Weekend Herald - - Front Page -

When the horn sounds for the Amer­ica’s Cup in 2021, the Auck­land wa­ter­front will be sport­ing a new, jazzed-up look. Like the move from cata­ma­rans of the past two Cups to 75-ft foil­ing mono­hulls, Auck­lan­ders will no­tice a big dif­fer­ence along the wa­ter­front from Brit­o­mart to Wyn­yard Quar­ter.

The Cup vil­lage will be dressed up around Hob­son Wharf, the Viaduct Events Cen­tre — the home of Team New Zealand — and on Wyn­yard Point, where there will be a pit row of chal­leng­ing teams. More than 80 su­pery­achts will be moored up.

It will be the most in­clu­sive Amer­ica’s Cup event ever, says Team New Zealand, with a large area set aside at its base for the pub­lic and sites for fans to be part of the ac­tion on and off the wa­ter.

Be­tween them, Auck­land Coun­cil and the Gov­ern­ment are spend­ing $212 mil­lion on construction and run­ning costs for the Cup — $114m from taxpay­ers and $98.5m from ratepay­ers.

On top of this, coun­cil is pour­ing in $55m of new money and bring­ing for­ward $53m of ex­pen­di­ture on a raft of projects to spruce up the wa­ter­front for the Cup and Apec con­fer­ence in 2021.

Auck­land ur­ban de­sign cham­pion Ludo Camp­bell-Reid says that by the time both events roll around the city will have found its mojo. Auck­lan­ders will feel prouder, more con­fi­dent and more in love with the city.

“A city-cen­tre heart will be beat­ing and a sense of what is pos­si­ble and what is at stake will be crys­tal clear,” says the English­man with a hyped-up en­thu­si­asm for his new home­land.

By 2021, Camp­bell-Reid says, the city’s res­i­den­tial pop­u­la­tion will have reached 70,000, Wyn­yard Quar­ter will have a com­mu­nity of 5000 res­i­dents, Queen El­iz­a­beth Square out­side Brit­o­mart will have been re­turned to the city, the ferry ter­mi­nal will be re­con­fig­ured and Quay St will be more of a walk­ing prom­e­nade than a car­riage­way for cars.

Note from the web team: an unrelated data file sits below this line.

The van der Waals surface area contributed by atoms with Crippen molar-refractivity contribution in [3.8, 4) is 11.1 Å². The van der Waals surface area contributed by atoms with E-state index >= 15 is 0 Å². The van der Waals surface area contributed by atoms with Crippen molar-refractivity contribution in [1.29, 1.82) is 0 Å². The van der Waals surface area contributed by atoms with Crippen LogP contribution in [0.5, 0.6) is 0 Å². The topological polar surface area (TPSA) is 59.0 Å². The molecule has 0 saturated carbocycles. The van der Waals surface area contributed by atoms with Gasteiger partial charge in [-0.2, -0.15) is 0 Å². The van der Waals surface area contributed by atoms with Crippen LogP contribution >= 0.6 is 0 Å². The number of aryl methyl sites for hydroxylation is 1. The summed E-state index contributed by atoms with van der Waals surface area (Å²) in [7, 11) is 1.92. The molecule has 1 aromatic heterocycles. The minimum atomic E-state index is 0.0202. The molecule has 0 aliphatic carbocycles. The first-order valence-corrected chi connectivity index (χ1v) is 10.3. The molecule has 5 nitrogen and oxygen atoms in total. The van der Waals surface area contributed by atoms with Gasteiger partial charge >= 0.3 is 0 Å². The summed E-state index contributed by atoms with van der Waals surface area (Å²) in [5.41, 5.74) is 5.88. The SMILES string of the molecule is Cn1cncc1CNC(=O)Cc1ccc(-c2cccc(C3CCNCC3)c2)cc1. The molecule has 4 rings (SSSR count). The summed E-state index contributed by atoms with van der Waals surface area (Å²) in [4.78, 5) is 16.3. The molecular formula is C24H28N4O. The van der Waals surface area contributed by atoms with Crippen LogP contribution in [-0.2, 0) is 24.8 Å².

Ex­cite­ment lev­els are ris­ing as fast as the steel gird­ers on the Commercial Bay project on the old Down­town shop­ping cen­tre site at the bot­tom of Queen St.

Scott Pritchard, chief ex­ec­u­tive of Precinct Prop­er­ties, de­vel­oper of the 39-level of­fice tower and 120 shops, bars and restaurants, says it will be a re­tail cen­tre “as good as you’ll find any­where in the world”.

Swedish cloth­ing chain H&M is open­ing its flag­ship New Zealand store in Commercial Bay this year. There will be a large food hall with $5 meals or dumplings or noo­dles along­side of­fer­ings from celebrity chefs. “We’re ex­pect­ing about 10 mil­lion peo­ple a year to make their way through Commercial Bay re­tail af­ter it is com­pleted,” Pritchard told the Her­ald this month.

Heart of the City chief ex­ec­u­tive Viv Beck de­scribes Commercial Bay, with its laneways and 10,000 or so of­fice work­ers, as a “key nexus” join­ing the wa­ter­front, Brit­o­mart and Queen St. It will be part of a more 24/7 city that will in­clude longer shop­ping hours and night-time events, says Beck, who con­curs with Camp­bell-Reid that Ma¯ori de­sign is be­com­ing an in­te­gral part of the pub­lic realm and Auck­land’s own iden­tity.

At Wyn­yard Cen­tral — the block to­wards Victoria Park at Wyn­yard Quar­ter — the first res­i­dents have moved into a new neigh­bour­hood of stylish apart­ments and town­houses. By 2021, sev­eral more res­i­den­tial projects will be com­pleted, linked by paved laneways with shops, bars and restaurants at street level.

Mayor Phil Goff said the Amer­ica’s Cup will bring vi­brancy and eco­nomic ben­e­fits to Auck­land and a chance to show­case the city and har­bour, cut­ting-edge technology and the sport­ing skills of Ki­wis.

“The Amer­ica’s Cup vil­lage will be at the heart of the event with en­ter­tain­ment and at­trac­tions for fans. Fur­ther afield, our trans­for­ma­tive plans for the city cen­tre and wa­ter­front will cre­ate a more pedes­trian-friendly city cen­tre with well­con­nected pub­lic trans­port and at­trac­tive pub­lic spa­ces,” Goff said.

One project that will not be com­plete for 2021 is the $3.4 bil­lion City Rail Link, al­though the first stage from Brit­o­mart and un­der Commercial Bay and up Al­bert St to Wyn­d­ham St will be fin­ished and land­scaped. The CRL is not due to open un­til 2023/2024.

It is un­clear how far along Labour’s $6 bil­lion plan for mod­ern trams will be. The project will in­volve dis­rup­tive works in the cen­tral city dig­ging up Wyn­yard Quar­ter, Fan­shawe St and Queen St.

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